When the wor-ld’s most renowned venture capital firm in the tech start-up space invested in Skyscanner in 2013, many observers agreed this watershed moment had put Scotland on the global tech map.
With a portfolio of web luminaries on its books including Airbnb, Apple, eBay and Google, the deal had US analysts and commentators scrambling to find out more about the decade-old travel search site headquartered in Edinburgh. In some ways, it was an unusual move for Sequoia Capital, which had previously invested in only two European start-ups.
It’s exciting to think about the next wave
Sequoia’s Sir Michael Moritz cleared up this particular conundrum when he said: “Skyscanner is one of the best technology companies ever to come out of Europe.”
For all of us in the Scottish tech sector – the academics, founders, designers and coders, investors and the enterprise agencies – it was a time of great excitement. But it was not such a great surprise; chief executive and co-founder Gareth Williams had spent years evangelising on Scotland’s digital scene and how we could produce world-beating start-ups without having to be based in Silicon Valley.
What many people didn’t realise back in 2013 (apart from those of us in the know) was that there was another Scottish start-up, only half the age of Skyscanner and on an even faster growth trajectory – FanDuel. The course plotted by chief executive and co-founder Nigel Eccles and his team has seen FanDuel dominate the daily US fantasy sports market and it has paid out more than $600 million (£388m) in prize money.
The FanDuel product was launched at the Engage Invest Exploit (EIE) investor showcase event in Edinburgh in 2010, and what became the core team at the company met at a speaker series event we ran at the University of Edinburgh Business School back in 2007.
Now in its eighth year, EIE15 takes place at the Assembly Rooms in Edinburgh on Thursday. From modest beginnings in a university meeting room, we now bring more than 600 members of the venture capital and international investment and support communities to meet 60 of our most promising start-ups, with support from Scottish Enterprise, the Scottish Investment Bank and a range of other organisations and individuals.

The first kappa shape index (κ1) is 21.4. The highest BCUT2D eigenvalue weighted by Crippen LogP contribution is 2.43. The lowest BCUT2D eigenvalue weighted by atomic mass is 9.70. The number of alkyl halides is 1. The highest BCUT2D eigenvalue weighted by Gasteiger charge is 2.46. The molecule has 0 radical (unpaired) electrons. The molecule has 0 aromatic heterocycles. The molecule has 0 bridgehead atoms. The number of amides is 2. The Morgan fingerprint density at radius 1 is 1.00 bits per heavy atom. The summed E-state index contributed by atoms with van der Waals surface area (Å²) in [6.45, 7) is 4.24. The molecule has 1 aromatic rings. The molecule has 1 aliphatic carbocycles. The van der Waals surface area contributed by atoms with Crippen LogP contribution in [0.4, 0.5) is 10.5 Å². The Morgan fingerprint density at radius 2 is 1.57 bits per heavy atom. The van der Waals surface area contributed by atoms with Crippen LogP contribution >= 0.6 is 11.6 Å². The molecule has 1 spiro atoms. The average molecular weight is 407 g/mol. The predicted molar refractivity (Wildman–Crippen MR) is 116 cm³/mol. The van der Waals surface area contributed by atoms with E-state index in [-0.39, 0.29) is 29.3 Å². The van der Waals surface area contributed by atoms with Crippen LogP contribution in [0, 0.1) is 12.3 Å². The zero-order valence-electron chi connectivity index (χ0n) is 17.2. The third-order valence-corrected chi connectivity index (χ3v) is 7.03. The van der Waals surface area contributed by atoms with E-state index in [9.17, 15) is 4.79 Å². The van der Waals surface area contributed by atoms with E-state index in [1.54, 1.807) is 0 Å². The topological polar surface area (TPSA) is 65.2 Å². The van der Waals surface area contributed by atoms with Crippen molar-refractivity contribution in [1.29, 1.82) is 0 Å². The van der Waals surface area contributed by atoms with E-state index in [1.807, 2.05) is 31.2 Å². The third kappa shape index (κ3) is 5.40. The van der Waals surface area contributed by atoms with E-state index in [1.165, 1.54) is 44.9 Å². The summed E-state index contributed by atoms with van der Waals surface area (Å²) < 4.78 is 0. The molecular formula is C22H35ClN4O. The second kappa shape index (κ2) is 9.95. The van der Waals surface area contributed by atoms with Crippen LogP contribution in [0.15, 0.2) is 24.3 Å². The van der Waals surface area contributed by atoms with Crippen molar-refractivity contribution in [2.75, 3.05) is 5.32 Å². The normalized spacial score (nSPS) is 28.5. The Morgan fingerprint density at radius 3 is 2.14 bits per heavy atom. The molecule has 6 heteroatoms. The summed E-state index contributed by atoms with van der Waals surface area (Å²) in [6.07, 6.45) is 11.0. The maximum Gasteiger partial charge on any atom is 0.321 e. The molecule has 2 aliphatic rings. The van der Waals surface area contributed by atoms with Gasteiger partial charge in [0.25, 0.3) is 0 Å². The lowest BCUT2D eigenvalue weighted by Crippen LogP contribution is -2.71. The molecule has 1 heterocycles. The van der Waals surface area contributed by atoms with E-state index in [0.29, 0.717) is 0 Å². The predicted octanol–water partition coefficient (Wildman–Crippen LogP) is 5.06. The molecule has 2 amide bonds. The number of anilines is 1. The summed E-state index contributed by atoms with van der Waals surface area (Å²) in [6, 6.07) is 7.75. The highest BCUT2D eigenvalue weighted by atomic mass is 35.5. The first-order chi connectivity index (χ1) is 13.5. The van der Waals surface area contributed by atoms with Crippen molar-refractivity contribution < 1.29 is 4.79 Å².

Research we carried out last year indicates that international investors consider Scotland’s start-up scene the most vibrant in the UK outside London, but one of the main challenges is getting them to travel to Scotland. While we have an improving investor backdrop in Scotland, we know that we also need investors from London, Europe, Asia and the US to buy into our start-ups if they’re to reach the next level and that’s where EIE15 comes in. The connections made at EIE have helped take many of our early stage companies to the next level and have been a springboard to more than £100m in investment.
It’s exciting to think about the next wave of Scottish start-ups set to impact global markets. In university spin-out PureLiFi, Harald Haas and his team are at the forefront of an emerging technology that powers the internet through LEDs. At Celtic Renewables, the team is developing sustainable bio-fuel from the byproducts of Scotland’s whisky industry.
Firms like PureLiFi, Celtic Renewables and FanDuel have all been through the EIE system. They and many more on show on Thursday represent the foundation of Scotland’s rising modern economy. For that reason, they are very important to us all.
l Gordon Stuart is a director at Informatics Ventures www.eie15.com